A new senior DPO had been appointed to a DP equipment class 2 vessel via a crewing agent. It was found after joining that his experience and certification were not as previously communicated.
The vessel master first met the new crewmember whilst waiting for a taxi to join the vessel and he seemed to be a nice fellow. Once on-board the master checked his certification, and all seemed in order for the position he was to serve following handover. The master reminded him that he still needed to present his discharge book and DP logbook which he had withheld/forgotten.
The discharge book, together with a new DP logbook were presented to the Master prior to departure. The discharge book had entries from the same vessel from 2015 onwards and the DP logbook was blank. He informed the master that he had lost his other discharge book and DP logbook.
The master wanted to see evidence of his DP experience and therefore became concerned. On closer examination, the new crewmember’s DP certificate appeared very worn and therefore not consistent with it being a new issue, as stated. The title of the certificate was suspicious and, when measured, the length of the row on an existing crewmember’s card which stated ‘offshore unlimited’ was 3mm shorter and there was evidence that a previous title had been obscured/rubbed off.
The master observed the new crewmember complete a DP periodical checklist and questioned him about his DP experience and technical knowledge. The new crewmember confirmed that his certificate was unlimited and denied that he had tampered with it.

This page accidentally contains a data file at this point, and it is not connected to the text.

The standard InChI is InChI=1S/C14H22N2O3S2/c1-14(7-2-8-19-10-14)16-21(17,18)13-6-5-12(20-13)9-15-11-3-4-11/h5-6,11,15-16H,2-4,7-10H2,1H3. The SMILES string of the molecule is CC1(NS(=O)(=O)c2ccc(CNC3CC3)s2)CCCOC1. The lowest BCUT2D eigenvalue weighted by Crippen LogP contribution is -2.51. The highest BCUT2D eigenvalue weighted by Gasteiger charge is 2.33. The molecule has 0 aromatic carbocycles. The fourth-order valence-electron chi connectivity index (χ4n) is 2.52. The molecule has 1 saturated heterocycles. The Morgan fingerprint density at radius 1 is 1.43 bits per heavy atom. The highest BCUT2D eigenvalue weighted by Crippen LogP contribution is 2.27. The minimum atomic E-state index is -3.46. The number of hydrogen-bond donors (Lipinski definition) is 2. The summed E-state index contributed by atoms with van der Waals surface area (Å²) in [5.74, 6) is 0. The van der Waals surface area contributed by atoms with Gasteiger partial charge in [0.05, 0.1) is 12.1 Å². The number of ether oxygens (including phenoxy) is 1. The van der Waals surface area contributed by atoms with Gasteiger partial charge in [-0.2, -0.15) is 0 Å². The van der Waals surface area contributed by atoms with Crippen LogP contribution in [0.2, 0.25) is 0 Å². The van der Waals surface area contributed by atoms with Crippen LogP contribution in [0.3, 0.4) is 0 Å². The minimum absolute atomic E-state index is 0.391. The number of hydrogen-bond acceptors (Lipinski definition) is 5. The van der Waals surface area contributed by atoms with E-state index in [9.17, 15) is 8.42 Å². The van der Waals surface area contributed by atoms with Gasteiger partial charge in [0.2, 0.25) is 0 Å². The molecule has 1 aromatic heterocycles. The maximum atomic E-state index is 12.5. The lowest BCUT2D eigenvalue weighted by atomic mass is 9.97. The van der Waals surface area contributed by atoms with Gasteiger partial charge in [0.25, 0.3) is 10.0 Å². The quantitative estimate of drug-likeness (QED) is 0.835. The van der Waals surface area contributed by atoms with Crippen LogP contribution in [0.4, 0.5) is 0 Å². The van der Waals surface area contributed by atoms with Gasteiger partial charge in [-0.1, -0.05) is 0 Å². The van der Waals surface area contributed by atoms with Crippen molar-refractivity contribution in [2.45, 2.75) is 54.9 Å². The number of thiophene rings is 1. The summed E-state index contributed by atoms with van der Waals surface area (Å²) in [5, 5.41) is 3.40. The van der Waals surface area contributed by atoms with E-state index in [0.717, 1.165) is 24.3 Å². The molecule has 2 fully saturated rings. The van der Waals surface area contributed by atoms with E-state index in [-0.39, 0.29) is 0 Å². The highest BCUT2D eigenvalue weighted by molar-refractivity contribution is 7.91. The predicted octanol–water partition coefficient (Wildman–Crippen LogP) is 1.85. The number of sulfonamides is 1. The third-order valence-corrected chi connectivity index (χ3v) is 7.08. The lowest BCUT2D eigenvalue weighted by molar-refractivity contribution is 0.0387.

Suspicions were raised and the vessel master liaised with the vessel manager and crewing agent to instigate a full investigation into the new crewmembers certification.
The Nautical Institute (NI) confirmed that the certificate was recently issued and was a DP limited certificate, meaning it was valid for DP1 vessels only. The institute also confirmed that the DPO had applied using 30 DP2 days sea time for familiarisation, and 33 DP2 days sea time for watchkeeping however, all subsequent DP sea time within the application after July 2015 had been completed on DP1 vessels. The DPO was only entitled to hold a limited certificate.
When confronted, the new crewmember pleaded that he didn’t know the difference between a limited or unlimited certificate. He also admitted that he had never used the manufacturer’s DP system before or operated a DP2 vessel in automatic DP control.
Considerations of the IMCA Marine DP Committee
This event happened on a vessel being operated by a well-respected IMCA member. The consequences of having inexperienced and untrained personnel in key positions on any type of vessel and particularly DP vessels working in critical situations could be catastrophic. There is concern that this type of event could be repeated anywhere. Vessel personnel and shore management are reminded to be vigilant and that the authenticity of certificates can at any time be verified through the NI’s website and where concerns still exist directly with NI staff.